Ukraine War heightens cyberattack threat
With the Ukrainian War now entering into its fourth month, the devastation has not been limited to the conventional theaters of warfare, as Russian-based cyberattacks have had a negative effect on the Ukrainian economy and have also seen the allies of the embattled nation targeted.
In April, a joint advisory from the cybersecurity agencies in Canada, the U.S., Australia, New Zealand, and the United Kingdom warned organizations around the world of impending cyberattacks from Russia. At that time, it was thought that attacks targeting Ukraine’s allies responsible for levying economic sanctions on Russia would materialize, and pockets of attacks have already been reported.
The advisory also stated that the dangers were not limited to those that may be posed by state-sponsored Advanced Persistent Threat Groups (APTs), as several non-government connected cyber gangs have “recently publicly pledged support for the Russian government,” and attacks would "occur as a response to the unprecedented economic costs imposed on Russia as well as material support provided by the United States and U.S. allies and partners."
These dangers are not lost on Canada’s Innovation Minister François-Philippe Champagne, as he recently lobbied the G7 (Canada, France, Germany, Italy, Japan, the United Kingdom, the United States, and the European Union) to establish a quick-reaction group that can share their individual expertise to defend against Russia-Based cyberattacks targeting Canadian IT infrastructure.
Since the war began, attacks like the ones against Ukrainian entities leveraging Hermetic Wiper Malware have wiped away data on computers configured for Microsoft Windows. These types of attacks would be a nuisance if they should expand beyond the immediate battlefield and target the West.
Champagne implored the meeting of G7 nations, "How can you do more together? What we proposed is a working group to increase our collective resilience."
Earlier in May, Canada’s Security Intelligence Service warned "Canada remains a target for malicious cyber-enabled espionage, sabotage, foreign influence, and terrorism-related activities which pose significant threats to Canada's national security, its interests and its economic stability,” and "cyber actors conduct malicious activities" for political, economic, military and security reasons.
In the aftermath, Canada’s Prime Minister, Justin Trudeau, finally instituted a crucial ban of Chinese technology companies Huawei Technologies and ZTE from Canada's growing 5G networks in a move welcomed by the U.S. State Department. Canada is the final member of the Five Eyes intelligence alliance, that includes the U.S., United Kingdom, Australia, and New Zealand, to impose a 5G ban against the Chinese entities.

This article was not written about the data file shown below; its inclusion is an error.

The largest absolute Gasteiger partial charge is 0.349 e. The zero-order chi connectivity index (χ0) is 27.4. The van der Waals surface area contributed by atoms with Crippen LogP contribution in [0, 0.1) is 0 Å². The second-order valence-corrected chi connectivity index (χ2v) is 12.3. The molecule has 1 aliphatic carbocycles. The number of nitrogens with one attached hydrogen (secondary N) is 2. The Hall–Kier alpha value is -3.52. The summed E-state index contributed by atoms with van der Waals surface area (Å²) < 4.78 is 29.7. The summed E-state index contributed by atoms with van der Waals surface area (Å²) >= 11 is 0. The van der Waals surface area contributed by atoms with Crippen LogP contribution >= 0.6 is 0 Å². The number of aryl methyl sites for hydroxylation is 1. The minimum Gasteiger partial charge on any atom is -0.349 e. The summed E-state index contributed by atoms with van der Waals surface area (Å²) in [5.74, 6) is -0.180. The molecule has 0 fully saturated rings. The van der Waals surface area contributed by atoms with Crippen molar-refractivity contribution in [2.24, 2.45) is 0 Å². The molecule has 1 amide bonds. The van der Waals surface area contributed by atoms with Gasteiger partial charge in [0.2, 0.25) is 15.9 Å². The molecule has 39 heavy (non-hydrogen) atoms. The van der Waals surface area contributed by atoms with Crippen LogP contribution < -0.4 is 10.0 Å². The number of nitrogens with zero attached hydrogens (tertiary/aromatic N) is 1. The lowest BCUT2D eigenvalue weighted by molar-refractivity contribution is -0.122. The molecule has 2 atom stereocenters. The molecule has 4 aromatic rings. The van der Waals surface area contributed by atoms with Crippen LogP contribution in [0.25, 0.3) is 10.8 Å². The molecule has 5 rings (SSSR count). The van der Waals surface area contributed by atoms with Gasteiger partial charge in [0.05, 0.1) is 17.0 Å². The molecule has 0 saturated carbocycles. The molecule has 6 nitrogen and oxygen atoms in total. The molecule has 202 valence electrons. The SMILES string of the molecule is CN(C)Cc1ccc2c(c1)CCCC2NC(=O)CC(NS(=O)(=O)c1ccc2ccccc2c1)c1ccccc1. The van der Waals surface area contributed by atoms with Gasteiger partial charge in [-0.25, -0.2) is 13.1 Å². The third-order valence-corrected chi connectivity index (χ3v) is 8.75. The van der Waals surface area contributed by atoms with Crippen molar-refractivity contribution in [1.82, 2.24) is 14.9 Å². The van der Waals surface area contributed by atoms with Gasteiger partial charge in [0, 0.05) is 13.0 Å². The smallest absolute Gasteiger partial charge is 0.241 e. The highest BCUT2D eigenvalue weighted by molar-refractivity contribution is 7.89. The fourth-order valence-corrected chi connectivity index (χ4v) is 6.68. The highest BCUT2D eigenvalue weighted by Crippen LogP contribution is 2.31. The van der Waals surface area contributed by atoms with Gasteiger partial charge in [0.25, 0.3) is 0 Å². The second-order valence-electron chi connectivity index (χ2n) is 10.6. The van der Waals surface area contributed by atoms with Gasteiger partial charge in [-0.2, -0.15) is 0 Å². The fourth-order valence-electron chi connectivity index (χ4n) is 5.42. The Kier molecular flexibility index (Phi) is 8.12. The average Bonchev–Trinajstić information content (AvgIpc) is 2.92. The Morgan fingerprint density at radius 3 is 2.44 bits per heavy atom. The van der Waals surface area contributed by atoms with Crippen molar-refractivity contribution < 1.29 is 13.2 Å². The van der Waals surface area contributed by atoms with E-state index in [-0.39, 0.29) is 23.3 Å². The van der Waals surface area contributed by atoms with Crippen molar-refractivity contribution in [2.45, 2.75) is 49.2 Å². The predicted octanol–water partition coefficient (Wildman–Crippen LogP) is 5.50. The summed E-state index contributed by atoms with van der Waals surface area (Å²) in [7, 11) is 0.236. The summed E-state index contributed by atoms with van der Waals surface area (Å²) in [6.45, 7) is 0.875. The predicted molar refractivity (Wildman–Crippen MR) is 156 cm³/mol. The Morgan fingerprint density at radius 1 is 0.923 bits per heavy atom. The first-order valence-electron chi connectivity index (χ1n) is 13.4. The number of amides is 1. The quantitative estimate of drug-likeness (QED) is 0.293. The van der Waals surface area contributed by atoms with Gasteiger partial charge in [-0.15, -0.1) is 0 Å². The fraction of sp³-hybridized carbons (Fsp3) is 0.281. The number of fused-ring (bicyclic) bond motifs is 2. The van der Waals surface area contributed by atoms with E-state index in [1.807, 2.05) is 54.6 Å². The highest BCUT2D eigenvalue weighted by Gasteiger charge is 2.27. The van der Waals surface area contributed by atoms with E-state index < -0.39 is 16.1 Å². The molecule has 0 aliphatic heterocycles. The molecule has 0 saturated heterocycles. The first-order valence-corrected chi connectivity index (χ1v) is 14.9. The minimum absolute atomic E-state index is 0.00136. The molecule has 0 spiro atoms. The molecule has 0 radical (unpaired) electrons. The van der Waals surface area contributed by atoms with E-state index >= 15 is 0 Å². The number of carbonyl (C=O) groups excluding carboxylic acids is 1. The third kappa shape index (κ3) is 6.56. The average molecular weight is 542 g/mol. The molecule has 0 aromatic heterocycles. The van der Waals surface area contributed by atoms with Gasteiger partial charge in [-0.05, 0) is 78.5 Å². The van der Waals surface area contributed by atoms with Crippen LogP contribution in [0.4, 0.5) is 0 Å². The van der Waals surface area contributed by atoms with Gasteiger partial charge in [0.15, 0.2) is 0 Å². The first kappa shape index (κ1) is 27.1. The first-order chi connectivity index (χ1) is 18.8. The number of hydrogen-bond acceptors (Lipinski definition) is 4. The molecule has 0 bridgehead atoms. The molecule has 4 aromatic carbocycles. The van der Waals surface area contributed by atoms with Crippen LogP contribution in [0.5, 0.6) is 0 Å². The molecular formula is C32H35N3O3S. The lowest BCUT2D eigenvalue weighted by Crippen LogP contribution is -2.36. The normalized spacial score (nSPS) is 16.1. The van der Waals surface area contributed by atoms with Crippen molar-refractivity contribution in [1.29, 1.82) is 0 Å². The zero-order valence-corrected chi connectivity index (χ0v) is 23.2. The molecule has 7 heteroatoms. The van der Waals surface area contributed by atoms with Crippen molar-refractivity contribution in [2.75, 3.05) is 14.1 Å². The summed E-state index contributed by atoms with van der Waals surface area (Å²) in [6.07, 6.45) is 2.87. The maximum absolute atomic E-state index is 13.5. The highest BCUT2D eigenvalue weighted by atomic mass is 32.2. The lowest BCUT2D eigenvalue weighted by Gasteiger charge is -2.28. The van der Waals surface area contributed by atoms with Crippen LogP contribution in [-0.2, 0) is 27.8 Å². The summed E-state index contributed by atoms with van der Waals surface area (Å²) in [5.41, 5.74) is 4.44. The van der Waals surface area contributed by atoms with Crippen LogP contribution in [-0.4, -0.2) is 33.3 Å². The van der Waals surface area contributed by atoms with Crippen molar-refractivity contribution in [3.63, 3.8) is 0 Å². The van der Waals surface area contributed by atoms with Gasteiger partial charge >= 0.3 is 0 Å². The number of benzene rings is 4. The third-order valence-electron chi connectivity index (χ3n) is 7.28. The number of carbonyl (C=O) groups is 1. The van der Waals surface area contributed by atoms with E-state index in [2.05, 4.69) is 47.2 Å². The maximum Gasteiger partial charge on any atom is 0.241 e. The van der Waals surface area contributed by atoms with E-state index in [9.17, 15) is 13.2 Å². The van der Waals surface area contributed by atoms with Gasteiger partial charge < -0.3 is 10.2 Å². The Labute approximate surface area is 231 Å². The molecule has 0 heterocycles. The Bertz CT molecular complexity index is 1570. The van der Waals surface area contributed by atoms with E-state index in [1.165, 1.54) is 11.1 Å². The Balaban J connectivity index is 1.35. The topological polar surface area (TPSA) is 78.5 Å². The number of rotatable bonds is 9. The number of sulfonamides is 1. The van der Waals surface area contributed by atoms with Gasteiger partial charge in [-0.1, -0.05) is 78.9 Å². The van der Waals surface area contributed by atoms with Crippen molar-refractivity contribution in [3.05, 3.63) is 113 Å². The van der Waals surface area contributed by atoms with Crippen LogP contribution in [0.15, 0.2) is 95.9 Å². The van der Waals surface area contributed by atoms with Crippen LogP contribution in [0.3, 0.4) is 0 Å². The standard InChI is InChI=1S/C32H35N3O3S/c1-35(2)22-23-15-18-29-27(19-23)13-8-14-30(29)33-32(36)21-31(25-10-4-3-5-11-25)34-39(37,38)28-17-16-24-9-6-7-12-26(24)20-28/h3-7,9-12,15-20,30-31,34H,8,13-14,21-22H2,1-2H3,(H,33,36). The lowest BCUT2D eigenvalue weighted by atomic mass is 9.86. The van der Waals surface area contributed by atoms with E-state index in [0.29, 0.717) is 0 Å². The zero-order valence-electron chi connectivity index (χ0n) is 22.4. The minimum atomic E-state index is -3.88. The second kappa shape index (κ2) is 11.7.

Speaking at Canada’s Alouette Aluminum Plant last week, Trudeau said, "We took the time to carefully analyze the situation, look at all sorts of factors, to look very closely at what our allies and partners were doing around the world in regards to telecommunications safety."
This move is made even more critical by a new cooperative alliance struck between Putin and China just prior to the invaion of Ukraine.
This new Sino-Russo alliance poses a danger, and not just to Ukraine and Taiwan, but to the whole world, as both China and Russia have conducted about a decade’s worth of reconnaissance hacking.
Hackers from China were famously able to penetrate a U.S. Navy contractor working with the Naval Undersea Warfare Center in Newport, Rhode Island, back in 2018. This hack occurred a few years after NBC News posted an NSA map that revealed “more than 600 corporate, private or government ‘Victims of Chinese Cyber Espionage’ attacked over a five-year period, with clusters in America’s industrial centers.” While the Russian-based SolarWinds hack affected tens of thousands of entities in both the private and public sectors globally.
No one can dispute the fact that China and Russia pose the greatest cyber threat to the West. America has seen this in the form of major supply chains attacks like the Colonial Pipeline and JBS Foods attacks of 2021. Now, in 2022, as we prepare for the next major wave of online attacks, it is relieving to see that the Canadian government seems to be finally getting it right on the key issues.
Julio Rivera is a business and political strategist, the Editorial Director for Reactionary Times, and a political commentator and columnist. His writing, which is focused on cybersecurity and politics, has been published by numerous websites and he is regularly seen on National and International news programming.